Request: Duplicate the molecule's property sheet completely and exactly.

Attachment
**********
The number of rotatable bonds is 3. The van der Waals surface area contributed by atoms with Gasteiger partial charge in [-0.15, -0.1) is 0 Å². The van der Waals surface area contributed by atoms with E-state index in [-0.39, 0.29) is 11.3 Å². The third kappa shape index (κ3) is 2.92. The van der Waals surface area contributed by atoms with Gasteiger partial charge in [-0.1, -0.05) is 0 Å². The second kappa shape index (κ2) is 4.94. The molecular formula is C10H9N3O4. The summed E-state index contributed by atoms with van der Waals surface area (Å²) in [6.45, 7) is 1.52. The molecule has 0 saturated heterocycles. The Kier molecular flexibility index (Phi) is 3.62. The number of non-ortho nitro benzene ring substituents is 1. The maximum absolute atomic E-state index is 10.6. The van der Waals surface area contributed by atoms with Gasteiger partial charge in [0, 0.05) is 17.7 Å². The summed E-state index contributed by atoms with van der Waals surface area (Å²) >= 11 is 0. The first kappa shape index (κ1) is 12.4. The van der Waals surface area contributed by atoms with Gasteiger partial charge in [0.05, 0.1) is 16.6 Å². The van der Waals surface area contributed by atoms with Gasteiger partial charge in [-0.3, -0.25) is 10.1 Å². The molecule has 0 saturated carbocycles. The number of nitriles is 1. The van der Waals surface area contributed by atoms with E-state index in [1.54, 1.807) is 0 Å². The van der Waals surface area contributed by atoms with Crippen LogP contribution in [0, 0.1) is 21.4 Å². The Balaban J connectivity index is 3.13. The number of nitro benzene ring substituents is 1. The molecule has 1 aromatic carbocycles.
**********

The number of rotatable bonds is 3. The van der Waals surface area contributed by atoms with Gasteiger partial charge in [-0.15, -0.1) is 0 Å². The van der Waals surface area contributed by atoms with E-state index in [-0.39, 0.29) is 11.3 Å². The third kappa shape index (κ3) is 2.92. The van der Waals surface area contributed by atoms with Gasteiger partial charge in [-0.1, -0.05) is 0 Å². The second kappa shape index (κ2) is 4.94. The molecular formula is C10H9N3O4. The summed E-state index contributed by atoms with van der Waals surface area (Å²) in [6.45, 7) is 1.52. The molecule has 0 saturated heterocycles. The Kier molecular flexibility index (Phi) is 3.62. The number of non-ortho nitro benzene ring substituents is 1. The maximum absolute atomic E-state index is 10.6. The van der Waals surface area contributed by atoms with Gasteiger partial charge in [0, 0.05) is 17.7 Å². The summed E-state index contributed by atoms with van der Waals surface area (Å²) >= 11 is 0. The first kappa shape index (κ1) is 12.4. The van der Waals surface area contributed by atoms with Gasteiger partial charge in [0.05, 0.1) is 16.6 Å². The van der Waals surface area contributed by atoms with Gasteiger partial charge in [-0.3, -0.25) is 10.1 Å². The molecule has 0 saturated carbocycles. The number of nitriles is 1. The van der Waals surface area contributed by atoms with E-state index in [1.54, 1.807) is 0 Å². The van der Waals surface area contributed by atoms with Crippen LogP contribution in [0, 0.1) is 21.4 Å². The Balaban J connectivity index is 3.13. The number of nitro benzene ring substituents is 1. The molecule has 1 aromatic carbocycles.